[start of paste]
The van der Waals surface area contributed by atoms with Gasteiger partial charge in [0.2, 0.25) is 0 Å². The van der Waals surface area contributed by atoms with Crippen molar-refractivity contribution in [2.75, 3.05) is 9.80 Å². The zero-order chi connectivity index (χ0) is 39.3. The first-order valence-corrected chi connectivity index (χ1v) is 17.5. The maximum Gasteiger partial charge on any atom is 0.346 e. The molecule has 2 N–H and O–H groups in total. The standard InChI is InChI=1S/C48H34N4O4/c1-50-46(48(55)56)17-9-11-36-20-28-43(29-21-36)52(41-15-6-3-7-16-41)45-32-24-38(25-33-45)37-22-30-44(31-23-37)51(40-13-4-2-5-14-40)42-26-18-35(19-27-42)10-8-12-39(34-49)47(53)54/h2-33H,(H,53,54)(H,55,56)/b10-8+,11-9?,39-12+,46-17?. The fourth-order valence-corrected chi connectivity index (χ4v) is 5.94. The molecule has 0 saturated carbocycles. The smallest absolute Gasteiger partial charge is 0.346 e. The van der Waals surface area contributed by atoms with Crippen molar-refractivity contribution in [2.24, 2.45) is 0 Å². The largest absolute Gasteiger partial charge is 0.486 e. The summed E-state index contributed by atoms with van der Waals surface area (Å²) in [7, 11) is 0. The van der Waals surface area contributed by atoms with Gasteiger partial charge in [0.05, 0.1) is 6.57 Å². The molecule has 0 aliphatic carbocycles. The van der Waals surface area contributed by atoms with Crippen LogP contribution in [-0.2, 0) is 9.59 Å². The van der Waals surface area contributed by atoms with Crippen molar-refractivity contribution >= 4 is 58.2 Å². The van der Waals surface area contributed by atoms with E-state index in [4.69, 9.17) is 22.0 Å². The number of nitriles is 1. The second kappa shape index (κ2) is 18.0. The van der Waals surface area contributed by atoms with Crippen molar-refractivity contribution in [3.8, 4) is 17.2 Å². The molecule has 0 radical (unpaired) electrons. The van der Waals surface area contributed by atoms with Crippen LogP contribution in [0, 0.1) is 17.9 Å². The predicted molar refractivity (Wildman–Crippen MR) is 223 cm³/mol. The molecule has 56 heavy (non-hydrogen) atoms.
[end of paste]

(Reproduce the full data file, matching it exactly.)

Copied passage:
The van der Waals surface area contributed by atoms with Gasteiger partial charge in [0.2, 0.25) is 0 Å². The van der Waals surface area contributed by atoms with Crippen molar-refractivity contribution in [2.75, 3.05) is 9.80 Å². The zero-order chi connectivity index (χ0) is 39.3. The first-order valence-corrected chi connectivity index (χ1v) is 17.5. The maximum Gasteiger partial charge on any atom is 0.346 e. The molecule has 2 N–H and O–H groups in total. The standard InChI is InChI=1S/C48H34N4O4/c1-50-46(48(55)56)17-9-11-36-20-28-43(29-21-36)52(41-15-6-3-7-16-41)45-32-24-38(25-33-45)37-22-30-44(31-23-37)51(40-13-4-2-5-14-40)42-26-18-35(19-27-42)10-8-12-39(34-49)47(53)54/h2-33H,(H,53,54)(H,55,56)/b10-8+,11-9?,39-12+,46-17?. The fourth-order valence-corrected chi connectivity index (χ4v) is 5.94. The molecule has 0 saturated carbocycles. The smallest absolute Gasteiger partial charge is 0.346 e. The van der Waals surface area contributed by atoms with Crippen molar-refractivity contribution in [2.24, 2.45) is 0 Å². The largest absolute Gasteiger partial charge is 0.486 e. The summed E-state index contributed by atoms with van der Waals surface area (Å²) in [7, 11) is 0. The van der Waals surface area contributed by atoms with Gasteiger partial charge in [0.05, 0.1) is 6.57 Å². The molecule has 0 aliphatic carbocycles. The van der Waals surface area contributed by atoms with Crippen LogP contribution in [-0.2, 0) is 9.59 Å². The van der Waals surface area contributed by atoms with Crippen molar-refractivity contribution >= 4 is 58.2 Å². The van der Waals surface area contributed by atoms with E-state index in [4.69, 9.17) is 22.0 Å². The number of nitriles is 1. The second kappa shape index (κ2) is 18.0. The van der Waals surface area contributed by atoms with Crippen molar-refractivity contribution in [3.8, 4) is 17.2 Å². The molecule has 0 radical (unpaired) electrons. The van der Waals surface area contributed by atoms with Crippen LogP contribution in [0, 0.1) is 17.9 Å². The predicted molar refractivity (Wildman–Crippen MR) is 223 cm³/mol. The molecule has 56 heavy (non-hydrogen) atoms.